The International Children’s Peace Prize is an initiative of the international children’s rights organization KidsRights. From an impressive 142 applicants from 42 countries, the KidsRights’ Expert Committee selected Sadat Rahman from Bangladesh as winner. By winning the award, he has gained an international platform which enables him to spread his message among an audience of hundreds of millions of people worldwide. This prestigious prize was launched in 2005 during the World Summit of Nobel Peace Laureates in Rome, chaired by Mikhail Gorbachev. Since then, the prize has been presented by a Nobel Peace Prize Laureate every year. The International Children’s Peace Prize 2020 was presented by the youngest Nobel Peace Prize winner in history Malala Yousafzai.

Cyberbullying app ‘Cyber Teens’

Sadat is a 17-year-old boy from Bangladesh. A story about a 15-year-old girl who committed suicide after suffering from cyberbullying moved Sadat so much, that he founded his own organization and created the anti cyberbullying app ‘Cyber Teens’ to give helpless teenagers a place to go for help. One of the major issues around cyberbullying is that young people are afraid to report it to the police or to inform their parents. The app gives young people information about internet safety and gives them the possibility to report cyberbullying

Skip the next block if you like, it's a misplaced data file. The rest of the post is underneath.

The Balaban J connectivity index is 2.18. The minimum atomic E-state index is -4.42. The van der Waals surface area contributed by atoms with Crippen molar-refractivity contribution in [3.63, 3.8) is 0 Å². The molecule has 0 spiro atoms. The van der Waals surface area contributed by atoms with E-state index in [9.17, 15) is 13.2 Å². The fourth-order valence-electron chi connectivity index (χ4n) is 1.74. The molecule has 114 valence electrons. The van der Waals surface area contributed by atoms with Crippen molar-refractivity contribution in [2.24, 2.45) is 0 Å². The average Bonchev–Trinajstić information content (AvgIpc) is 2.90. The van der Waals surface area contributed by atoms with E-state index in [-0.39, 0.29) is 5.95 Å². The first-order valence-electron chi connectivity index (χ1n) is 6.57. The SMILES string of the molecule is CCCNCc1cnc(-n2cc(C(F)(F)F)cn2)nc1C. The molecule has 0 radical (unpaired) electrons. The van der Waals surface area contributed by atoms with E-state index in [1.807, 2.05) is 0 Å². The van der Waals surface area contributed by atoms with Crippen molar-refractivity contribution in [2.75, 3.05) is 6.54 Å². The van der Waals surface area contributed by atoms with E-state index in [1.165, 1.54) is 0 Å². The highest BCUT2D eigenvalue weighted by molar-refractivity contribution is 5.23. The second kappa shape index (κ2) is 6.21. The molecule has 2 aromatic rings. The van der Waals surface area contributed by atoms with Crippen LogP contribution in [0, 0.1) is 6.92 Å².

confidentially. Cyber specialists, social workers and the police are brought together via his organization. The app has already supported over 300 victims of cyberbullying, including by reporting fake social media accounts and providing support for mental health problems. The app has led to the arrest of eight perpetrators of cybercrimes so far. Sadat has also reached over 45,000 teenagers with internet safety seminars in schools and colleges. He has created “Cyber Clubs” in every school in his local area. In these clubs, young people are educated
on digital literacy knowledge. He now wants to spread the app beyond his local area to help victims of cyberbullying across Bangladesh.

Sadat wants to see a world where young people feel safe online. “I live in a remote area,” says Sadat, “and I am a very ordinary boy. If I can save teenagers from cyberbullying, why can’t others?”